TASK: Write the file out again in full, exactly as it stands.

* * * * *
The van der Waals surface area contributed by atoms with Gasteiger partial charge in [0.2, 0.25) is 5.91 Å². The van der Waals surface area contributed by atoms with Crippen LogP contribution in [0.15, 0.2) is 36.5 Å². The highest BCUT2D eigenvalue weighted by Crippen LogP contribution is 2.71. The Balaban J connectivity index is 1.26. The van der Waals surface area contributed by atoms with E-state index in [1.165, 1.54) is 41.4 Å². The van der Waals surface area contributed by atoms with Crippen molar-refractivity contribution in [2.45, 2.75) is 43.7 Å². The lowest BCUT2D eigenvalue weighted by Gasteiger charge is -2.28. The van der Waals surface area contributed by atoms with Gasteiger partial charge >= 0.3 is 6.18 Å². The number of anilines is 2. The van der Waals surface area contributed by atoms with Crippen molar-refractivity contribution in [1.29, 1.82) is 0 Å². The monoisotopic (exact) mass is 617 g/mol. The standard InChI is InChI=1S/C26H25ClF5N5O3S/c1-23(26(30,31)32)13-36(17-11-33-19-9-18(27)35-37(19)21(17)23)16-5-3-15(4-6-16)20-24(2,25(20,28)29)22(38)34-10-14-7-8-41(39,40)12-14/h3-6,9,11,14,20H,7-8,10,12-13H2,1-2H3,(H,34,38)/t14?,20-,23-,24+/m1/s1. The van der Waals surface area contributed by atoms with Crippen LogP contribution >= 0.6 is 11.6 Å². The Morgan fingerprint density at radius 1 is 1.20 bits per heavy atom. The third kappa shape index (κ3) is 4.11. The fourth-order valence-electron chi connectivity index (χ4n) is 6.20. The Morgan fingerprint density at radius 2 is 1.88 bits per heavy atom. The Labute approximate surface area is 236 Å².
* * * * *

The van der Waals surface area contributed by atoms with Gasteiger partial charge in [0.2, 0.25) is 5.91 Å². The van der Waals surface area contributed by atoms with Crippen LogP contribution in [0.15, 0.2) is 36.5 Å². The highest BCUT2D eigenvalue weighted by Crippen LogP contribution is 2.71. The Balaban J connectivity index is 1.26. The van der Waals surface area contributed by atoms with E-state index in [1.165, 1.54) is 41.4 Å². The van der Waals surface area contributed by atoms with Crippen molar-refractivity contribution in [2.45, 2.75) is 43.7 Å². The lowest BCUT2D eigenvalue weighted by Gasteiger charge is -2.28. The van der Waals surface area contributed by atoms with Gasteiger partial charge >= 0.3 is 6.18 Å². The number of anilines is 2. The van der Waals surface area contributed by atoms with Crippen molar-refractivity contribution in [1.29, 1.82) is 0 Å². The monoisotopic (exact) mass is 617 g/mol. The standard InChI is InChI=1S/C26H25ClF5N5O3S/c1-23(26(30,31)32)13-36(17-11-33-19-9-18(27)35-37(19)21(17)23)16-5-3-15(4-6-16)20-24(2,25(20,28)29)22(38)34-10-14-7-8-41(39,40)12-14/h3-6,9,11,14,20H,7-8,10,12-13H2,1-2H3,(H,34,38)/t14?,20-,23-,24+/m1/s1. The van der Waals surface area contributed by atoms with Crippen LogP contribution >= 0.6 is 11.6 Å². The Morgan fingerprint density at radius 1 is 1.20 bits per heavy atom. The third kappa shape index (κ3) is 4.11. The fourth-order valence-electron chi connectivity index (χ4n) is 6.20. The Morgan fingerprint density at radius 2 is 1.88 bits per heavy atom. The Labute approximate surface area is 236 Å².